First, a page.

Indian Institute of Technology Madras (IIT Madras) researchers recently devised a mathematical model on contract farming to predict farmers' delivery of commodities using a decision-theoretic framework based on the 'Prospect Theory.'
About Prospect Theory:
- It is a psychology theory that describes how people make decisions when presented with alternatives that involve risk, probability, and uncertainty.
- The theory was introduced by two psychologists, Daniel Kahneman, and Amos Tversky, to describe how humans make decisions when presented with several choices.
- It holds that people make decisions based on perceived losses or gains.
- Prospect theory assumes that losses and gains are valued differently, and thus individuals make decisions based on perceived gains instead of perceived losses. Individuals are particularly averse to losing what they already have and less concerned to gain.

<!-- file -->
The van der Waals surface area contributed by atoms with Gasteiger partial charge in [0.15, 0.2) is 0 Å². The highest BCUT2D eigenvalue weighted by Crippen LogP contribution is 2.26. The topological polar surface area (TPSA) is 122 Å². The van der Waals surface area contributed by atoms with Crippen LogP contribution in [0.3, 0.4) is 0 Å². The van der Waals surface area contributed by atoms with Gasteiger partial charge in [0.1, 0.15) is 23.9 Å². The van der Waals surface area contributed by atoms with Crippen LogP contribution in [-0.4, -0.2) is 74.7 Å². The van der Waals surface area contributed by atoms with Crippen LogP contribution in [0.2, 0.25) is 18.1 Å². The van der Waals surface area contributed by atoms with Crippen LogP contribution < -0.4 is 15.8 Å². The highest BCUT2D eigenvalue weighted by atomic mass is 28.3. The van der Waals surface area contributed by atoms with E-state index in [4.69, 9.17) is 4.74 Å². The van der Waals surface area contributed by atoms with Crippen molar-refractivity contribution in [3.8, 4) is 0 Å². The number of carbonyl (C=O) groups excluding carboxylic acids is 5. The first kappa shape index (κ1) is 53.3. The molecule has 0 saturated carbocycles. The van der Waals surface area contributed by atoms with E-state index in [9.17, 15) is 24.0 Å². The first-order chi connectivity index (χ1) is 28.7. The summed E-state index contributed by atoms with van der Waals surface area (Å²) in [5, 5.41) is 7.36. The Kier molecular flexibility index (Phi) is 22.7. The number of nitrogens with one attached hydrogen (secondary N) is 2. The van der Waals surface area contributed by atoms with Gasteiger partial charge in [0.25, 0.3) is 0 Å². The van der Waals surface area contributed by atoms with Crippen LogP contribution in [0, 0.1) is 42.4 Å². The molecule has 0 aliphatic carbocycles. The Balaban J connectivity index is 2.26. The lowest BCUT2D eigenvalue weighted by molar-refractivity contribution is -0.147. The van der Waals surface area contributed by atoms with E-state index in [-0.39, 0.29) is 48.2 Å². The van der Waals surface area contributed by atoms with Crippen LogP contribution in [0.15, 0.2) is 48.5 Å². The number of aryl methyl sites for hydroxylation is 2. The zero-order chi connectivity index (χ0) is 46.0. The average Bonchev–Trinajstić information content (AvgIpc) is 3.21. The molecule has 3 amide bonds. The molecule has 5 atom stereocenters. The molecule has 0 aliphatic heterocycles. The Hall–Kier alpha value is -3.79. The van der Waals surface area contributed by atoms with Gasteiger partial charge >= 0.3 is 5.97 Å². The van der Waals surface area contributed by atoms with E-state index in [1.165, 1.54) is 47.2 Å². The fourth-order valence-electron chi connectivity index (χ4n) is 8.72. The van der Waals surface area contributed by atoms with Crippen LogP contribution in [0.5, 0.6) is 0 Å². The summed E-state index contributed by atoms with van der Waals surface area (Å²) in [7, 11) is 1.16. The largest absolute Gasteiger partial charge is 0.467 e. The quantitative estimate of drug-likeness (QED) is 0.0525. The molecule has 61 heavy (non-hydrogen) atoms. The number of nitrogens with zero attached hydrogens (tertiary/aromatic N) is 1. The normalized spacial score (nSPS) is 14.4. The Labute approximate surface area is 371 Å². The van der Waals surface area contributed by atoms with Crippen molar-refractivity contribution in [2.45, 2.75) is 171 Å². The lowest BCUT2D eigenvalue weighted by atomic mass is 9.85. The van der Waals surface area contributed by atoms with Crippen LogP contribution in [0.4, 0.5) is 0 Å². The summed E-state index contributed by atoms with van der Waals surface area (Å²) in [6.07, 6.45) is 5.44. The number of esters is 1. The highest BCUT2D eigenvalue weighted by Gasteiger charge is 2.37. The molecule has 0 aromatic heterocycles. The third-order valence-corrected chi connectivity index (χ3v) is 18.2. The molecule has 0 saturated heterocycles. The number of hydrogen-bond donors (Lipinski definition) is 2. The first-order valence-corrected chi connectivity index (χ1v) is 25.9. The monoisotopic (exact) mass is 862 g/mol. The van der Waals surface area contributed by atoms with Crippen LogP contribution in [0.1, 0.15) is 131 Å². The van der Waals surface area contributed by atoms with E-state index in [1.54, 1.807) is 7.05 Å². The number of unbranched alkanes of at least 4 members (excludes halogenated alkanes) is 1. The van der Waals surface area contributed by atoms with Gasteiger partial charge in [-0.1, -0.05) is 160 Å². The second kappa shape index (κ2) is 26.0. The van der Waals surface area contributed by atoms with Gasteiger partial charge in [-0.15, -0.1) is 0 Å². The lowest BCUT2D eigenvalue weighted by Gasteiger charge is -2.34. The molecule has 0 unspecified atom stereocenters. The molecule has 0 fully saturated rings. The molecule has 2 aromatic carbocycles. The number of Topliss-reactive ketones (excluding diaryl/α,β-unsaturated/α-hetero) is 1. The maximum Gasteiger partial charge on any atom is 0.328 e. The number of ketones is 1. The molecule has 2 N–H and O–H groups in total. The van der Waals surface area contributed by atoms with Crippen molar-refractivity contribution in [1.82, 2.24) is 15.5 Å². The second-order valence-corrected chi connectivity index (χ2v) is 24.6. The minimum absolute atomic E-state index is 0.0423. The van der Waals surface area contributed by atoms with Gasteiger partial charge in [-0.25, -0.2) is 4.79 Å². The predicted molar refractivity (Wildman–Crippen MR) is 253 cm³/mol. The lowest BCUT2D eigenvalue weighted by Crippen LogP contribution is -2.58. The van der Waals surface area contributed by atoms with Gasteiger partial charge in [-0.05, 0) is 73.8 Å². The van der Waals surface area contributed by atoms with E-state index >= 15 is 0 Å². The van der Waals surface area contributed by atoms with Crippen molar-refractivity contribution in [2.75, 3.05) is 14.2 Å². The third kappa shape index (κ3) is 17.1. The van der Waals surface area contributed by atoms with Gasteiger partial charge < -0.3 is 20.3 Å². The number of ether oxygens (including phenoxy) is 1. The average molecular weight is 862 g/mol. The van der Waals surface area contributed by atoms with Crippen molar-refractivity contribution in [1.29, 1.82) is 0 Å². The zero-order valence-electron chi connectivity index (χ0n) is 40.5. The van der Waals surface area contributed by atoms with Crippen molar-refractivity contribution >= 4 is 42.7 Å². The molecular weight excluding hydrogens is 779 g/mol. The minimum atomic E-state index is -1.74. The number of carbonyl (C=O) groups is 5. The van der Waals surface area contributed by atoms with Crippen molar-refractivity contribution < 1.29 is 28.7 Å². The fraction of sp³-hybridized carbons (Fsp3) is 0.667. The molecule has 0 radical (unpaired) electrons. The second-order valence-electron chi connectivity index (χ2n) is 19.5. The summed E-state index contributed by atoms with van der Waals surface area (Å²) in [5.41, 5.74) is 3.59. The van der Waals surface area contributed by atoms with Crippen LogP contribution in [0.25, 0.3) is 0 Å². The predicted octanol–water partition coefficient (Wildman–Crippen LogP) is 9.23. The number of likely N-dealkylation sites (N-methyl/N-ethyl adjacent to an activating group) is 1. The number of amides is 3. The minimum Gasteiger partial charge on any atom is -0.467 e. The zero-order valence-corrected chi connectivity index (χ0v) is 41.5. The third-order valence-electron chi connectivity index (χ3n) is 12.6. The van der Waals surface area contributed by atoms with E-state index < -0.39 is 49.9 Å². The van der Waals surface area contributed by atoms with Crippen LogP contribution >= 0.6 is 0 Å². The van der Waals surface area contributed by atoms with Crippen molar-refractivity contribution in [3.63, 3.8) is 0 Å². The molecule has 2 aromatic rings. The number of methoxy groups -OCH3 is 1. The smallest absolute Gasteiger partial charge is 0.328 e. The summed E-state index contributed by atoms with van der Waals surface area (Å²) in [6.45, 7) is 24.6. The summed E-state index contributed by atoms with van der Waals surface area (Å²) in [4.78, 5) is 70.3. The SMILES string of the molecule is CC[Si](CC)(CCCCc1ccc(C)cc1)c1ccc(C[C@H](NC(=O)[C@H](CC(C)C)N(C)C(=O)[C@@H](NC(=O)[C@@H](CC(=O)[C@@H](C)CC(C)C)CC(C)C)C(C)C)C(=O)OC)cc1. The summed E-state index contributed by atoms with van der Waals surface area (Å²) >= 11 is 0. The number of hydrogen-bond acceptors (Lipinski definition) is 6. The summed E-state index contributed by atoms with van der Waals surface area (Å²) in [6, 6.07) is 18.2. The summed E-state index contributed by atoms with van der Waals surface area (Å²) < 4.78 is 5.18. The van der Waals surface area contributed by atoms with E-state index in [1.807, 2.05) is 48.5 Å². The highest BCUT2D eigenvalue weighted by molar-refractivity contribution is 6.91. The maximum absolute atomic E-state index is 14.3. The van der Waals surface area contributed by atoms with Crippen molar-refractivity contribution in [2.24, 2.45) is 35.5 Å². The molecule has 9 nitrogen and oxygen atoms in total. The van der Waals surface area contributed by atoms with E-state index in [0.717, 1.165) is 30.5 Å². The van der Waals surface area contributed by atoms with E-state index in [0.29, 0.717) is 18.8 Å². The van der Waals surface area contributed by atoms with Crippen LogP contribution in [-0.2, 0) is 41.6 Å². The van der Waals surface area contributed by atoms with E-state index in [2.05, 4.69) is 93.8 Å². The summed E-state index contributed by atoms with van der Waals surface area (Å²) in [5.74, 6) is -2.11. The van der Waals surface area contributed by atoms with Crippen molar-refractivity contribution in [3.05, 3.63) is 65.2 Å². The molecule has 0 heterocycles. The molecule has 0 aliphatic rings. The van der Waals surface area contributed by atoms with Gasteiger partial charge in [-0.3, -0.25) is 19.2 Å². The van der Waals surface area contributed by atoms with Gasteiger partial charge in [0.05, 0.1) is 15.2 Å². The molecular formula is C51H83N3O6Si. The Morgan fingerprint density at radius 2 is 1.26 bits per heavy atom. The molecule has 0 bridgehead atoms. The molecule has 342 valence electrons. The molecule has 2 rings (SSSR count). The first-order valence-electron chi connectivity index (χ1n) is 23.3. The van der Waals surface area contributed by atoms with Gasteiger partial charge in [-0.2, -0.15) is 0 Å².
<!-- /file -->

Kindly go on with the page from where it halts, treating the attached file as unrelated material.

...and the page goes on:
- Also known as the "loss-aversion" theory, the general concept is that if two choices are put before an individual, both equal, with one presented in terms of potential gains and the other in terms of possible losses, the former option will be chosen.
- For example, most people prefer winning $50 with certainty rather than taking a risky bet in which they can toss a coin and either win $100 or nothing.
- The theory finds application in behavioral finance and economics.
- It is used to evaluate various aspects of political decision-making in international relations.
Q1) What is behavioral economics?
Behavioral Economics is the study of psychology as it relates to the economic decision-making processes of individuals and institutions. Behavioral economics is often related with normative economics. It draws on psychology and economics to explore why people sometimes make irrational decisions, and why and how their behavior does not follow the predictions of economic models.